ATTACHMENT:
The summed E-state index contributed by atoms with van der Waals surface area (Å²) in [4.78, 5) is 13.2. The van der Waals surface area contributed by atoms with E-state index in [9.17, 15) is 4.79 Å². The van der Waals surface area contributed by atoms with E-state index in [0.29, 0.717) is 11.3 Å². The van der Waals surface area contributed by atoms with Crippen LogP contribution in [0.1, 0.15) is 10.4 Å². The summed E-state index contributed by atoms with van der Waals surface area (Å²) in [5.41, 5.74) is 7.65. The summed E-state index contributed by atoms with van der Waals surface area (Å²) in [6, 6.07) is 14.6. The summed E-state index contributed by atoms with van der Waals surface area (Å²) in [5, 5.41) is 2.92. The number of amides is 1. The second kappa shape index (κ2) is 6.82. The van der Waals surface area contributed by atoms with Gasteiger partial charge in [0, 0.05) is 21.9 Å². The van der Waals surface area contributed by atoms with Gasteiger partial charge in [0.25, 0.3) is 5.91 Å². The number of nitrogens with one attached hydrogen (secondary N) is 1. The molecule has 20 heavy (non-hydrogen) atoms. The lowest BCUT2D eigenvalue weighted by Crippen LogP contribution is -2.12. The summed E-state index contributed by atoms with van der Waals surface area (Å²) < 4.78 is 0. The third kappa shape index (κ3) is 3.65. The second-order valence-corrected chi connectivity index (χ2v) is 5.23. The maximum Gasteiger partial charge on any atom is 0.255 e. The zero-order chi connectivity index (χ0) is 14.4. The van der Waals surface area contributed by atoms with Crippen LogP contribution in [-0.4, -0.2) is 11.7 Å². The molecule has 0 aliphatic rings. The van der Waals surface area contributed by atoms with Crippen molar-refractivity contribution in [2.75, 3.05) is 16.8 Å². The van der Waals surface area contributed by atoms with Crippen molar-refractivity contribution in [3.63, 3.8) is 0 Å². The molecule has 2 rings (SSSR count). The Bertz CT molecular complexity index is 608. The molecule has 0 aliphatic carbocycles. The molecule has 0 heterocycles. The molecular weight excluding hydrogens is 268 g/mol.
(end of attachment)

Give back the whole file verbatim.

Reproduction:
The summed E-state index contributed by atoms with van der Waals surface area (Å²) in [4.78, 5) is 13.2. The van der Waals surface area contributed by atoms with E-state index in [9.17, 15) is 4.79 Å². The van der Waals surface area contributed by atoms with E-state index in [0.29, 0.717) is 11.3 Å². The van der Waals surface area contributed by atoms with Crippen LogP contribution in [0.1, 0.15) is 10.4 Å². The summed E-state index contributed by atoms with van der Waals surface area (Å²) in [5.41, 5.74) is 7.65. The summed E-state index contributed by atoms with van der Waals surface area (Å²) in [6, 6.07) is 14.6. The summed E-state index contributed by atoms with van der Waals surface area (Å²) in [5, 5.41) is 2.92. The number of amides is 1. The second kappa shape index (κ2) is 6.82. The van der Waals surface area contributed by atoms with Gasteiger partial charge in [0, 0.05) is 21.9 Å². The van der Waals surface area contributed by atoms with Gasteiger partial charge in [0.25, 0.3) is 5.91 Å². The number of nitrogens with one attached hydrogen (secondary N) is 1. The molecule has 20 heavy (non-hydrogen) atoms. The lowest BCUT2D eigenvalue weighted by Crippen LogP contribution is -2.12. The summed E-state index contributed by atoms with van der Waals surface area (Å²) < 4.78 is 0. The third kappa shape index (κ3) is 3.65. The second-order valence-corrected chi connectivity index (χ2v) is 5.23. The maximum Gasteiger partial charge on any atom is 0.255 e. The zero-order chi connectivity index (χ0) is 14.4. The van der Waals surface area contributed by atoms with Crippen LogP contribution in [-0.4, -0.2) is 11.7 Å². The molecule has 0 aliphatic rings. The van der Waals surface area contributed by atoms with Crippen molar-refractivity contribution in [2.75, 3.05) is 16.8 Å². The van der Waals surface area contributed by atoms with Crippen molar-refractivity contribution in [3.63, 3.8) is 0 Å². The molecule has 2 rings (SSSR count). The Bertz CT molecular complexity index is 608. The molecule has 0 aliphatic carbocycles. The molecule has 0 heterocycles. The molecular weight excluding hydrogens is 268 g/mol.